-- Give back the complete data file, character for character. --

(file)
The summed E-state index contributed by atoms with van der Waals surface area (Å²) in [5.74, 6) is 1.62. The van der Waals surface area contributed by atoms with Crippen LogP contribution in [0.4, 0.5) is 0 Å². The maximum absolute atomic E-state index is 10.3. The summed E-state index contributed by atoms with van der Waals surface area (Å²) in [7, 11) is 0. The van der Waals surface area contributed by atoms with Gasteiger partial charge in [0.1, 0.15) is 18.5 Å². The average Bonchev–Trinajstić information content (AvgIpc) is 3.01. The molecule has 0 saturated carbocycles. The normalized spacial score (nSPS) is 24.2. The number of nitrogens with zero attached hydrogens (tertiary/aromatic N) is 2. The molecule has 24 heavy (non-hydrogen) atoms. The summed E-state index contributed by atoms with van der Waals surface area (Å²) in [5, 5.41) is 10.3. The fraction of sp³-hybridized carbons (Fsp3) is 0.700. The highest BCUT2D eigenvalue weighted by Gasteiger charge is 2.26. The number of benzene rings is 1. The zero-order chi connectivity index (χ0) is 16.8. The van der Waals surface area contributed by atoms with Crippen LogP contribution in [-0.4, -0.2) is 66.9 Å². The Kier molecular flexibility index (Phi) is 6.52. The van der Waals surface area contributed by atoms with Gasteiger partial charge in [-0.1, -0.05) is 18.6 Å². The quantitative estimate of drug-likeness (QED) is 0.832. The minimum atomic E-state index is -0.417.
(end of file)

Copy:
The summed E-state index contributed by atoms with van der Waals surface area (Å²) in [5.74, 6) is 1.62. The van der Waals surface area contributed by atoms with Crippen LogP contribution in [0.4, 0.5) is 0 Å². The maximum absolute atomic E-state index is 10.3. The summed E-state index contributed by atoms with van der Waals surface area (Å²) in [7, 11) is 0. The van der Waals surface area contributed by atoms with Gasteiger partial charge in [0.1, 0.15) is 18.5 Å². The average Bonchev–Trinajstić information content (AvgIpc) is 3.01. The molecule has 0 saturated carbocycles. The normalized spacial score (nSPS) is 24.2. The number of nitrogens with zero attached hydrogens (tertiary/aromatic N) is 2. The molecule has 24 heavy (non-hydrogen) atoms. The summed E-state index contributed by atoms with van der Waals surface area (Å²) in [5, 5.41) is 10.3. The fraction of sp³-hybridized carbons (Fsp3) is 0.700. The highest BCUT2D eigenvalue weighted by Gasteiger charge is 2.26. The number of benzene rings is 1. The zero-order chi connectivity index (χ0) is 16.8. The van der Waals surface area contributed by atoms with Crippen LogP contribution in [-0.4, -0.2) is 66.9 Å². The Kier molecular flexibility index (Phi) is 6.52. The van der Waals surface area contributed by atoms with Gasteiger partial charge in [-0.1, -0.05) is 18.6 Å². The quantitative estimate of drug-likeness (QED) is 0.832. The minimum atomic E-state index is -0.417.